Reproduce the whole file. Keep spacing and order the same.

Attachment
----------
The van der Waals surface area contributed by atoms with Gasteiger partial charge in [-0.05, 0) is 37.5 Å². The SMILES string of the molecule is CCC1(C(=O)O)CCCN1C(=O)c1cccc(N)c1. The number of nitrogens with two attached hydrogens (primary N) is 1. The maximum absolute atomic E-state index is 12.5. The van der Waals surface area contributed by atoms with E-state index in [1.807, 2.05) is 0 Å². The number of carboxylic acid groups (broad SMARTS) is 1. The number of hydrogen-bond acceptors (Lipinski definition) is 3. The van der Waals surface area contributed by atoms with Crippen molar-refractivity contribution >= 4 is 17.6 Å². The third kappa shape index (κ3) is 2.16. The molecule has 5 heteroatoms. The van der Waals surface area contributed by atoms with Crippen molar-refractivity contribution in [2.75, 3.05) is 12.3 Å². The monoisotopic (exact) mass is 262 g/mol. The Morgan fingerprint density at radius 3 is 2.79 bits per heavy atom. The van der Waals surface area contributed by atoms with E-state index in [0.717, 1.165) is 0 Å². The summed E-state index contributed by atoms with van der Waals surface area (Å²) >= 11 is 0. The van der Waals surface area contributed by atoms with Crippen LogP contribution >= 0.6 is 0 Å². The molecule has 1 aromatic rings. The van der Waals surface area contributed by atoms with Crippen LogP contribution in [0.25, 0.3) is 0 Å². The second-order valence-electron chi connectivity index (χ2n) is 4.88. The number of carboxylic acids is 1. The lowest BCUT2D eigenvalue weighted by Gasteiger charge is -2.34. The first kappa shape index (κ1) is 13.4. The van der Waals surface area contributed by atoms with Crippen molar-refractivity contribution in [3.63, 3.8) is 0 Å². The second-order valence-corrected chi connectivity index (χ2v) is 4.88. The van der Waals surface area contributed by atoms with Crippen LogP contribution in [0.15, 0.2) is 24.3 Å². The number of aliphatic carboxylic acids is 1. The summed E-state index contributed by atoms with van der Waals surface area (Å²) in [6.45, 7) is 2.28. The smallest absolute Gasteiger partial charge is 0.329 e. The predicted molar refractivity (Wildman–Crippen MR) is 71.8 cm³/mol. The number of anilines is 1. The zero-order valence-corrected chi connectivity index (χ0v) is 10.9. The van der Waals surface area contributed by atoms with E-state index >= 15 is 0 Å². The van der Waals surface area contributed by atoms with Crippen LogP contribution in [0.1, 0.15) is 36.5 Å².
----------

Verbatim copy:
The van der Waals surface area contributed by atoms with Gasteiger partial charge in [-0.05, 0) is 37.5 Å². The SMILES string of the molecule is CCC1(C(=O)O)CCCN1C(=O)c1cccc(N)c1. The number of nitrogens with two attached hydrogens (primary N) is 1. The maximum absolute atomic E-state index is 12.5. The van der Waals surface area contributed by atoms with E-state index in [1.807, 2.05) is 0 Å². The number of carboxylic acid groups (broad SMARTS) is 1. The number of hydrogen-bond acceptors (Lipinski definition) is 3. The van der Waals surface area contributed by atoms with Crippen molar-refractivity contribution >= 4 is 17.6 Å². The third kappa shape index (κ3) is 2.16. The molecule has 5 heteroatoms. The van der Waals surface area contributed by atoms with Crippen molar-refractivity contribution in [2.75, 3.05) is 12.3 Å². The monoisotopic (exact) mass is 262 g/mol. The Morgan fingerprint density at radius 3 is 2.79 bits per heavy atom. The van der Waals surface area contributed by atoms with E-state index in [0.717, 1.165) is 0 Å². The summed E-state index contributed by atoms with van der Waals surface area (Å²) >= 11 is 0. The van der Waals surface area contributed by atoms with Crippen LogP contribution >= 0.6 is 0 Å². The molecule has 1 aromatic rings. The van der Waals surface area contributed by atoms with Crippen LogP contribution in [0.25, 0.3) is 0 Å². The second-order valence-electron chi connectivity index (χ2n) is 4.88. The number of carboxylic acids is 1. The lowest BCUT2D eigenvalue weighted by Gasteiger charge is -2.34. The first kappa shape index (κ1) is 13.4. The van der Waals surface area contributed by atoms with Crippen molar-refractivity contribution in [3.63, 3.8) is 0 Å². The second-order valence-corrected chi connectivity index (χ2v) is 4.88. The van der Waals surface area contributed by atoms with Crippen LogP contribution in [0.15, 0.2) is 24.3 Å². The number of aliphatic carboxylic acids is 1. The summed E-state index contributed by atoms with van der Waals surface area (Å²) in [6.45, 7) is 2.28. The smallest absolute Gasteiger partial charge is 0.329 e. The predicted molar refractivity (Wildman–Crippen MR) is 71.8 cm³/mol. The number of anilines is 1. The zero-order valence-corrected chi connectivity index (χ0v) is 10.9. The van der Waals surface area contributed by atoms with E-state index >= 15 is 0 Å². The van der Waals surface area contributed by atoms with Crippen LogP contribution in [0.1, 0.15) is 36.5 Å².